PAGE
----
In terms of product management, that would mean work mostly on on-boarding, while working for scale meant working on features and performance. Very practically, every investor we talked to at the beginning of Bubble wanted us to turn entirely toward templates, while we knew existing users used us precisely because we had no template. The conflict here was obvious.

Note that this conflict does not exist for every business. If you’re building a marketplace business, in most cases, the interest of your users and your investors are likely well aligned. Sellers want as many buyers as possible, buyers want more sellers to have more options, and investors want more people on the platform. In such a case, raising external funding is a great way to accelerate.

While the rule above is pretty much the only thing we consider as we revisit our funding decisions over the years, there are a few advantages that we realized bootstrapping offers. If one of them is critical to your business, that is another plus of the bootstrapping route.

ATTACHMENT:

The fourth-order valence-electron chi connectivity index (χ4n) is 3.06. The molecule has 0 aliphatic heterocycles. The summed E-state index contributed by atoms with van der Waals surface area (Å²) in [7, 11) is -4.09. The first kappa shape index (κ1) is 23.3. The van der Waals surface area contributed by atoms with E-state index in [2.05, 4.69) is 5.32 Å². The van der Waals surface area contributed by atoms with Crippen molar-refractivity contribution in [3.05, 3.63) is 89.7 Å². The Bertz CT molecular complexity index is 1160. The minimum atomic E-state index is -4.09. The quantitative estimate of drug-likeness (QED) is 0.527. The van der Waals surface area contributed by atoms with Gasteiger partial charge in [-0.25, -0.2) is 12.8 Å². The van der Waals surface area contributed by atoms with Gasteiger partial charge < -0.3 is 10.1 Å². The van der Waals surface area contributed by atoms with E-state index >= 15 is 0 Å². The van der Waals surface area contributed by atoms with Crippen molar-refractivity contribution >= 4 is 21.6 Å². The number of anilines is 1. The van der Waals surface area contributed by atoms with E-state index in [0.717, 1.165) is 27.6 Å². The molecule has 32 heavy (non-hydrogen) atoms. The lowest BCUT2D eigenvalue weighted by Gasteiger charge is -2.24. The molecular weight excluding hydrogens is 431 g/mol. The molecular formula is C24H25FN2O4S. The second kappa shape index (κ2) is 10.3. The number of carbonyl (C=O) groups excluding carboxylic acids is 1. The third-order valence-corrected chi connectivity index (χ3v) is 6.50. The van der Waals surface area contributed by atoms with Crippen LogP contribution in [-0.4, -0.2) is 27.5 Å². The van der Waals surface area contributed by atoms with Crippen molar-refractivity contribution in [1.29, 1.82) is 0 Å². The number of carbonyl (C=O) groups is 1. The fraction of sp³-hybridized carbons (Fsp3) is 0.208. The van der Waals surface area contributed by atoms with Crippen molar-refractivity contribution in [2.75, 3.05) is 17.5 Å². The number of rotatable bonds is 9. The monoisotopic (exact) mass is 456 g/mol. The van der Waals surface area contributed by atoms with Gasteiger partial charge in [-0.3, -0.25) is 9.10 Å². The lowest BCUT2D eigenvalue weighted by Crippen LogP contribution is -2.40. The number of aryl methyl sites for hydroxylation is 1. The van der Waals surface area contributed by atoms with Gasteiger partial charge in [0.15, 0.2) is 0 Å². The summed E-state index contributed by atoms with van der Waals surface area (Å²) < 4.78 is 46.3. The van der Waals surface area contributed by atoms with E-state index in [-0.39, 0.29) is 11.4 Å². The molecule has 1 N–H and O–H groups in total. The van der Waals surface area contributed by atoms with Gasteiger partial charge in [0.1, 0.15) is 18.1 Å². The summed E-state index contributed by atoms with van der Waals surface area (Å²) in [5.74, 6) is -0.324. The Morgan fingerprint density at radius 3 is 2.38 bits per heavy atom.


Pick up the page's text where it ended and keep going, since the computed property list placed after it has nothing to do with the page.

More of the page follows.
Bootstrapping is a safer way to run a business. By definition, when you raise money, you live above your means. So you are basically doomed to raise again, except if you manage to find a business model that works well enough to cover the costs you’ve been used to paying for with the money you raised. In other words, raising money increases the risk profile of your company. Bootstrapping also forces you to figure out how to make money earlier on, leading to a much less likely cash-issue down the line.

Bubble is a community-driven company. As our product requires a few hours to learn and is very open-ended, our customers often want to talk with others about their choices, and do this on our Forum. Today, this vibrant community is a very important asset of our company.

Not raising external capital actually helped us a lot foster this community. Users value our independence and the fact that users are our only stakeholders. It helped us with explaining pricing changes and makes our users realize that we need them to convert to keep growing the business. Users feel that they have a stronger voice in our decisions (and they do!).